Background: Scientific progress is communicated via publications in highly specialized journals written in technical terms that are not accessible to the general population. Public information about scientific accomplishments in mass media is often an oversimplified and exaggerated oneway communication. Objective: To communicate complicated and controversial scientific problems like stem cell research in a way that is both understandable for the public but still scientifically correct.

Methods: Science Theatre represents an expression form that combines performing arts with scientific knowledge. The play is written by a professional theater director in collaboration with experts in stem cell research. In a dramatic form actors, dancers and musicians presents the present and future implications of stem cell technology at the societal, ethical and the personal level. In a dialogue with the scientist factual information about cell biology and the present state of stem cell research, realistic expectations and potential problems are presented in a simplified but correct terms without imposing biased opinions. After the play the audience is invited to a dialogue with the scientists about ethical and biological problems.

Results: The actual Science Theater play "Stem Cells: Human Spare Parts?" has until now been seen been presented for university students, high schools students and a general audience. More than 1700 persons have attended the play. The feed‐back has been very positive.

Conclusion: The experience from the present performance about stem cells indicates that the Science Theatre form is well suited for communicating complex scientific problems for the general population that may improve the knowledge about specific scientific topics and create a better background for evaluating the implications of research for the society.

">
 [PCST]
PCST Network

Public Communication of Science and Technology

 

Science Theatre
Experience from communication of stem cell research to the public

Dorthe Bille   Videnskabsteatret (Science Theatre)

Jens Nielsen   University of Copenhagen

Background: Scientific progress is communicated via publications in highly specialized journals written in technical terms that are not accessible to the general population. Public information about scientific accomplishments in mass media is often an oversimplified and exaggerated oneway communication. Objective: To communicate complicated and controversial scientific problems like stem cell research in a way that is both understandable for the public but still scientifically correct.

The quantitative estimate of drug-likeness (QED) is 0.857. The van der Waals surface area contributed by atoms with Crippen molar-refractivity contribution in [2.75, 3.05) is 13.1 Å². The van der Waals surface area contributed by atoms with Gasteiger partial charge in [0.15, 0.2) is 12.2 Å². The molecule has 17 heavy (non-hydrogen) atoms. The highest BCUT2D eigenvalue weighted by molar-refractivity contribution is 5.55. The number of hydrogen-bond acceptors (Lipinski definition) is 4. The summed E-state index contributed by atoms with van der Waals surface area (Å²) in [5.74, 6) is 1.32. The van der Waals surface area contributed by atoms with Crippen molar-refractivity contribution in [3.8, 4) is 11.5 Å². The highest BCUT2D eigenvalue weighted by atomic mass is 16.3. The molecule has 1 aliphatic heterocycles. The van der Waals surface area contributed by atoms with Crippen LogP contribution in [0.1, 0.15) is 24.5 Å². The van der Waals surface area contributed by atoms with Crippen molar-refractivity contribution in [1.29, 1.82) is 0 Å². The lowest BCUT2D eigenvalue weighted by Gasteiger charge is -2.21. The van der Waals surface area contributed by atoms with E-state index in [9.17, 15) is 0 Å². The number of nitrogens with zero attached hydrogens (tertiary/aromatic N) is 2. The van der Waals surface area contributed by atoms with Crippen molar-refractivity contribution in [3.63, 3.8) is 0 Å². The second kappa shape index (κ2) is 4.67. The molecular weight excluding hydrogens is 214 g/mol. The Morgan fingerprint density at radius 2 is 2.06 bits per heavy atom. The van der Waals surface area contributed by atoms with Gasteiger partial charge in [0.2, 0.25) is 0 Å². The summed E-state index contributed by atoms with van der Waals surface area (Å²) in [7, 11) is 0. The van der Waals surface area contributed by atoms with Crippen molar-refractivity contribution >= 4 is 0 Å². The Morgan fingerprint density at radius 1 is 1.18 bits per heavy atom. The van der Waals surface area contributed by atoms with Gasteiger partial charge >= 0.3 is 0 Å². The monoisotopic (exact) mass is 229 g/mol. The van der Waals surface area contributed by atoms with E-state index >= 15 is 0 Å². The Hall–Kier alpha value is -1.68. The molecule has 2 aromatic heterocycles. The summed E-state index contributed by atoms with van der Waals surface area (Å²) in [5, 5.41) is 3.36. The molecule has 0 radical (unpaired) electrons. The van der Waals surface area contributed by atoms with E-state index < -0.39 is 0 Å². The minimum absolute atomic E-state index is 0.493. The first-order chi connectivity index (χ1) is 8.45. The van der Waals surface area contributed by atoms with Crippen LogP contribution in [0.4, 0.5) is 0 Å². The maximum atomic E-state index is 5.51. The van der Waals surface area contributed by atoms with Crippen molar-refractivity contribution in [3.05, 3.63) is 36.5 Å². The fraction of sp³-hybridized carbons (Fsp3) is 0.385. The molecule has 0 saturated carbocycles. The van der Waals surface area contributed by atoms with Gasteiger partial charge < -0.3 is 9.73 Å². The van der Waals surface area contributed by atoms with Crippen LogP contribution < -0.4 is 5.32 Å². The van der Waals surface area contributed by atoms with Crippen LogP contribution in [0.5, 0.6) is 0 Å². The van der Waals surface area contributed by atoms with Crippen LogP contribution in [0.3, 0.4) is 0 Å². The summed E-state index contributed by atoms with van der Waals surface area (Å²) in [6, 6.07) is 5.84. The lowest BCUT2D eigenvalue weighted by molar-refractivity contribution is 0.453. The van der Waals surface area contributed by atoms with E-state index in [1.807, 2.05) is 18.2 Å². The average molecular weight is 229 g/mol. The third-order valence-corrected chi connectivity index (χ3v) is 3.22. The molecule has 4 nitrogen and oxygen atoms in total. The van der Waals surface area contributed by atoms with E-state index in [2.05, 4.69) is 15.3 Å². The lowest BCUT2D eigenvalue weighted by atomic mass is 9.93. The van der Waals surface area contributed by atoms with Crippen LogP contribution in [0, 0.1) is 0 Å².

Methods: Science Theatre represents an expression form that combines performing arts with scientific knowledge. The play is written by a professional theater director in collaboration with experts in stem cell research. In a dramatic form actors, dancers and musicians presents the present and future implications of stem cell technology at the societal, ethical and the personal level. In a dialogue with the scientist factual information about cell biology and the present state of stem cell research, realistic expectations and potential problems are presented in a simplified but correct terms without imposing biased opinions. After the play the audience is invited to a dialogue with the scientists about ethical and biological problems.

Results: The actual Science Theater play "Stem Cells: Human Spare Parts?" has until now been seen been presented for university students, high schools students and a general audience. More than 1700 persons have attended the play. The feed‐back has been very positive.

Conclusion: The experience from the present performance about stem cells indicates that the Science Theatre form is well suited for communicating complex scientific problems for the general population that may improve the knowledge about specific scientific topics and create a better background for evaluating the implications of research for the society.

A copy of the full paper has not yet been submitted.

BACK TO TOP